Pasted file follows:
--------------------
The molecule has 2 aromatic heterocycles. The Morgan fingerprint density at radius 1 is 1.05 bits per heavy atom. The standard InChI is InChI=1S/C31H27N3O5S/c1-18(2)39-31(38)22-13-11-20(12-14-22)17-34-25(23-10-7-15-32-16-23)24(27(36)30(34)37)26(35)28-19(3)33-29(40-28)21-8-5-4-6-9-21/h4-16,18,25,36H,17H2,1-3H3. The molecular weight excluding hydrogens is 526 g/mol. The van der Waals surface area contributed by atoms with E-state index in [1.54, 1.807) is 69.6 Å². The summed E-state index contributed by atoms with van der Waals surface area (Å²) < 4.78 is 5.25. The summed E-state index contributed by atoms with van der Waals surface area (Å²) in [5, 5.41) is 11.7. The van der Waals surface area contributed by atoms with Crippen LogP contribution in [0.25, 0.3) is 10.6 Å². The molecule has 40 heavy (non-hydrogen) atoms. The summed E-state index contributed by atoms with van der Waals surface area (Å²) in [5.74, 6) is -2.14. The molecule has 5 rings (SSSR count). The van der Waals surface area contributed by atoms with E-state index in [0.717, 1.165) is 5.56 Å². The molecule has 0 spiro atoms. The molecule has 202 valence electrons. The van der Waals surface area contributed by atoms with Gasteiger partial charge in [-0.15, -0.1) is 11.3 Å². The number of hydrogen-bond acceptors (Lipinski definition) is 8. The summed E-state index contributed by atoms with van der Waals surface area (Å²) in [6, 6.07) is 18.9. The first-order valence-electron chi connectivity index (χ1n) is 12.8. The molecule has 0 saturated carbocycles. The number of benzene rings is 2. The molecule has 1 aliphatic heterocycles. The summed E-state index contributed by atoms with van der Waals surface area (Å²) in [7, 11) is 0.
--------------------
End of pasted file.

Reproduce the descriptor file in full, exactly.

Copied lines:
The molecule has 2 aromatic heterocycles. The Morgan fingerprint density at radius 1 is 1.05 bits per heavy atom. The standard InChI is InChI=1S/C31H27N3O5S/c1-18(2)39-31(38)22-13-11-20(12-14-22)17-34-25(23-10-7-15-32-16-23)24(27(36)30(34)37)26(35)28-19(3)33-29(40-28)21-8-5-4-6-9-21/h4-16,18,25,36H,17H2,1-3H3. The molecular weight excluding hydrogens is 526 g/mol. The van der Waals surface area contributed by atoms with E-state index in [1.54, 1.807) is 69.6 Å². The summed E-state index contributed by atoms with van der Waals surface area (Å²) < 4.78 is 5.25. The summed E-state index contributed by atoms with van der Waals surface area (Å²) in [5, 5.41) is 11.7. The van der Waals surface area contributed by atoms with Crippen LogP contribution in [0.25, 0.3) is 10.6 Å². The molecule has 40 heavy (non-hydrogen) atoms. The summed E-state index contributed by atoms with van der Waals surface area (Å²) in [5.74, 6) is -2.14. The molecule has 5 rings (SSSR count). The van der Waals surface area contributed by atoms with E-state index in [0.717, 1.165) is 5.56 Å². The molecule has 0 spiro atoms. The molecule has 202 valence electrons. The van der Waals surface area contributed by atoms with Gasteiger partial charge in [-0.15, -0.1) is 11.3 Å². The number of hydrogen-bond acceptors (Lipinski definition) is 8. The summed E-state index contributed by atoms with van der Waals surface area (Å²) in [6, 6.07) is 18.9. The first-order valence-electron chi connectivity index (χ1n) is 12.8. The molecule has 0 saturated carbocycles. The number of benzene rings is 2. The molecule has 1 aliphatic heterocycles. The summed E-state index contributed by atoms with van der Waals surface area (Å²) in [7, 11) is 0.